<br /><a href="https://cactusjungle.com/archives/blog/archives/1516-guid.html#extended">Continue reading "More on Peyote"</a>
ABC News reports on the <a href="https://cactusjungle.com/archives/blog/exit.php?url_id=1729&entry_id=1532" title="http://abcnews.go.com/Health/wireStory?id=4008913" onmouseover="window.status=’http://abcnews.go.com/Health/wireStory?id=4008913′;return true;" onmouseout="window.status=”;return true;">Bad Times for Peyote Harvesters</a>. The article is the same wire story I’ve already posted about, but they add this bit to the mix:<br /><br /><div style="margin-left: 40px;"><span style="font-style: italic;"><img width="413" hspace="5" height="310" border="2" src="/blog/uploads/misc/ap_peyote_071217_ms.jpg" /><br />This is a commonly found peyote plant, photographed March 20, 2004, it is often confused with the rare star cactus that is an endangered species found only in certain parts of northern Mexico and Starr County, Texas. A first ever study of this star cactus is being done on land purchased by the Nature Conservancy under a species recovery plan directed by the U. S. Fish and Wildlife. It is believed by people conducting the study that there are only 2,000 or so of the starcactus left in the wild. The location is kept secret because of poachers who can get a large sum of money for the cactus. (Joe Hermosa/ AP Photo )</span><br /></div><br />
Did I say it was fantastic? Well, I only borrowed the one photo, while there are dozens more where that came from, including a shot of a western screech owl moving into that giant hole the woodpecker pecked out.
I like pictures. I’ve been posting mostly just articles with pictures. If they don’t have pictures, then I probably don’t care. I mean, it’s not like I can be bothered to read the actual article, now is it?
I know, some bloggers not only read the article, but do research, and followup and write actual articles themselves. Well, that’s just not me. I prefer to post articles that have pictures. And this is a good one.
Nice sense of space, wide angle, lots of cactus and kids and an entire city in the background. Good stuff.
What’s the article that goes with it? Well, this is the caption in the LA Times:
Spencer Weiner / Los Angeles Times
In an effort to bring the cactus wren back to Baldwin Hills Scenic Overlook State Park, where it hasn’t been seen in a decade, Dorsey High students are restoring the coastal sage scrub preferred by the bird.
The ferruginous cactus pygmy-owl is relatively rare in the United States, but the U.S. Fish and Wildlife Service ruled this week that the 6- to 7-inch birds are not endangered. Photo by Tom Gatz, U.S. Fish and Wildlife Service
Nearly all of more than 2 million acres of public lands in six counties surrounding Richfield would be open to oil and gas drilling and off-highway recreation, under a U.S. Bureau of Land Management proposal released Friday.
The plan, which would open about 80 percent of public lands to energy drilling and about 90 percent to off-roaders, also would allow OHVs into areas of Factory Butte previously closed for endangered-species protection and wilderness-quality lands….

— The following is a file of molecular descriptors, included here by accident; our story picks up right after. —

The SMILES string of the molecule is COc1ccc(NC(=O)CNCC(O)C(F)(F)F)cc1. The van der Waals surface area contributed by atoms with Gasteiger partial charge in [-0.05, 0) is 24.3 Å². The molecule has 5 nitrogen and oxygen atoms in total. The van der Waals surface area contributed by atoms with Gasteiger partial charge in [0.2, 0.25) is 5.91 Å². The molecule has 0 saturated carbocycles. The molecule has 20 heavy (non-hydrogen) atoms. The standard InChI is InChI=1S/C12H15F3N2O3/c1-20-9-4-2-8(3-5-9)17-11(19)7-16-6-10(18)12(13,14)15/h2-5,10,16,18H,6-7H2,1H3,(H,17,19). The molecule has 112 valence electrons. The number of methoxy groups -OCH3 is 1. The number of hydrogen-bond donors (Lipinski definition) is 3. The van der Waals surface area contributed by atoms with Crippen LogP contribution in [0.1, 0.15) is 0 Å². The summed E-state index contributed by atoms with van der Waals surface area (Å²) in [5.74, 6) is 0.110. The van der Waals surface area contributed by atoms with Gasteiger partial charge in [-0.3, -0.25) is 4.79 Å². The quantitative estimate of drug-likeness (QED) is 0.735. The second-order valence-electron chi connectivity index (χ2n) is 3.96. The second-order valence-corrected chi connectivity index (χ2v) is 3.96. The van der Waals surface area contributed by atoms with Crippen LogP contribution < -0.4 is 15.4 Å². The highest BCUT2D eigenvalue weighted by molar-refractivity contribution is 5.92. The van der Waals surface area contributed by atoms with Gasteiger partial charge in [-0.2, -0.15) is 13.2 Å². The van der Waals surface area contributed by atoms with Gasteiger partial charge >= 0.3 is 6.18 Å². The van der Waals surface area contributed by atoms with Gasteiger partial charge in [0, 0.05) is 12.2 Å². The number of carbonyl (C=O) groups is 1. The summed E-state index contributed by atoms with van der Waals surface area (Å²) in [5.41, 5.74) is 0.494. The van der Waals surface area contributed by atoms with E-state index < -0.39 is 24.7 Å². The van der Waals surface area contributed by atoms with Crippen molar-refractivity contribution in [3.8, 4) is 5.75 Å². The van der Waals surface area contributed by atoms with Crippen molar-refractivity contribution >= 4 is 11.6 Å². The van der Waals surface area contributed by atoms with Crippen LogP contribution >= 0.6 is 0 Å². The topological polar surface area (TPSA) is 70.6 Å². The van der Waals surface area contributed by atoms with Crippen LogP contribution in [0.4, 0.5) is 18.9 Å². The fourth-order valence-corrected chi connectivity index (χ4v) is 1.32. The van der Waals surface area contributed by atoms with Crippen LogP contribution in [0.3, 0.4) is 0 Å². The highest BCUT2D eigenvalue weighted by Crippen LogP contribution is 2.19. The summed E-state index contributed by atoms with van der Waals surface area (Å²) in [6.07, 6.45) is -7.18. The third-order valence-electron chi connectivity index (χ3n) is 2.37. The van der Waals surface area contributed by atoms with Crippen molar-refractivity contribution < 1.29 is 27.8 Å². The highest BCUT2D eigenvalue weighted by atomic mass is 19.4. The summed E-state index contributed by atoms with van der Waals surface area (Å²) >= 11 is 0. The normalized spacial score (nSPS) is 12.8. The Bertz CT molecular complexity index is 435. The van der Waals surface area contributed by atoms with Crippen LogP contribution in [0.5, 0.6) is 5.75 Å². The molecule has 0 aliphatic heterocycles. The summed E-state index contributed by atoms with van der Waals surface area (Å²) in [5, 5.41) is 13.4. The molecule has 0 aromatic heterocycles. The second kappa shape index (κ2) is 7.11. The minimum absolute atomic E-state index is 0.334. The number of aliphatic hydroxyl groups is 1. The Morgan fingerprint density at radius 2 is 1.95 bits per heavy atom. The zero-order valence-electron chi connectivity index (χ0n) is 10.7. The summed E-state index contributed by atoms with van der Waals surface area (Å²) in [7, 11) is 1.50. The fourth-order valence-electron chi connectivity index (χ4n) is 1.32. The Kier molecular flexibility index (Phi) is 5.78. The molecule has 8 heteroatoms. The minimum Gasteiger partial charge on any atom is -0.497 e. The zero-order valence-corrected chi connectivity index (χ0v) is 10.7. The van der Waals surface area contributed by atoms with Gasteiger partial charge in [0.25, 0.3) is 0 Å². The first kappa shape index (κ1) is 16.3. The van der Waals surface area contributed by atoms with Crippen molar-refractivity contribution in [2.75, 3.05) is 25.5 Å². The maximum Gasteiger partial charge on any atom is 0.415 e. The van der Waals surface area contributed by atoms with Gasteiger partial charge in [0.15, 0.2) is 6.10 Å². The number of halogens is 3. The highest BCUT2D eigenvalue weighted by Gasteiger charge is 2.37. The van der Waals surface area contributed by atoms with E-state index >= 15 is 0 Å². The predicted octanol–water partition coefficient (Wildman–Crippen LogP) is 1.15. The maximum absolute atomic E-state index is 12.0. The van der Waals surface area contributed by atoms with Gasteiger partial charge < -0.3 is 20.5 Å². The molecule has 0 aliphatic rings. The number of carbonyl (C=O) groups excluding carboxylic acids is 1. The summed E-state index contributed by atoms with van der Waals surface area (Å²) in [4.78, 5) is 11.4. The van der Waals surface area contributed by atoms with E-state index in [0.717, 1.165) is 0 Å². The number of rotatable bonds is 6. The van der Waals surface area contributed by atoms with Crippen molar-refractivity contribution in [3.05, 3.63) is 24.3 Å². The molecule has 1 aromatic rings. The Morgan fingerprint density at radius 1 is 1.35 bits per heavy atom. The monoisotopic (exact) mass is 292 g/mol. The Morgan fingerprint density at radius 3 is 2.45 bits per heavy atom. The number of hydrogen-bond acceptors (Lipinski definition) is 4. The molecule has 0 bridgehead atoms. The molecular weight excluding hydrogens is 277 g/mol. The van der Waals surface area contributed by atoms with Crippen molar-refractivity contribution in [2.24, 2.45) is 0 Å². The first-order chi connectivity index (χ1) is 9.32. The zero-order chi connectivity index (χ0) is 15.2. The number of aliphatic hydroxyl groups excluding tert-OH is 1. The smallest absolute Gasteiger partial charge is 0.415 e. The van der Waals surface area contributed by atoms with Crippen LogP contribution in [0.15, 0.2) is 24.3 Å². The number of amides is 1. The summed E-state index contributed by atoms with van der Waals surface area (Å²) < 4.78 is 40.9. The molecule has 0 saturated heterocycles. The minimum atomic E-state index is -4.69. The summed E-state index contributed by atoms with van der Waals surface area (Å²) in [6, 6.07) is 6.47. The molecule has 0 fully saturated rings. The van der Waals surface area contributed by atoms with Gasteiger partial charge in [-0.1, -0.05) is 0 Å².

A bit more than a year ago, the BLM closed nearly all of it to cross-country OHV travel…. The emergency action was taken to protect endangered Wright fishhook cactus and the threatened Winkler cactus.
Well, I’m sure the administration has looked into it closely and has determined that they’re not worth it. No good reason to save a couple small cacti. They are doing their best to serve us all, and if they decide we shouldn’t be saving an endangered cactus, well then who are we to argue. It’s for our own good, those actions they take for us, they are.
We feature a lot of drought tolerant plants on the cactus blog. Cactus, for instance. But it turns out there is another solution for plants – becoming a nomad; getting up and going where the water flows.
Limahuli Valley on Kauai’s North Shore, with its green-mantled spires of volcanic rock, starred as Bali Hai in the movie “South Pacific.” The Limahuli Garden, one of five units of the National Tropical Botanical Garden, occupies 17 acres of this improbably gorgeous place; an additional 985 acres preserve remnant upland forest….
Limahuli’s signature plant is the alula (Brighamia insignis), a lobelia relative that could have been a Dr. Seuss invention; it’s been described as “a cabbage on top of a bowling pin.” The alula’s natural habitat is the precipitous Na Pali cliffs, where only a few individuals remain. No one has ever seen its pollinator in action; some speculate that it may be the elusive green sphinx moth, or something even more rare, if not extinct. Botanical garden botanists have rappelled down the vertical cliffs to hand-pollinate alula plants in situ. Alula has been successfully propagated by Martin Grantham at San Francisco State University, among others – but is hard to keep alive. An attempted introduction at Kilauea Point is looking unsuccessful. It really misses its cliffs, where it’s being displaced by the likes of invasive sanseveria, the familiar houseplant “mother-in-law’s tongue.”
The SF Chron didn’t include any pictures. Here’s a picture of one of our plants: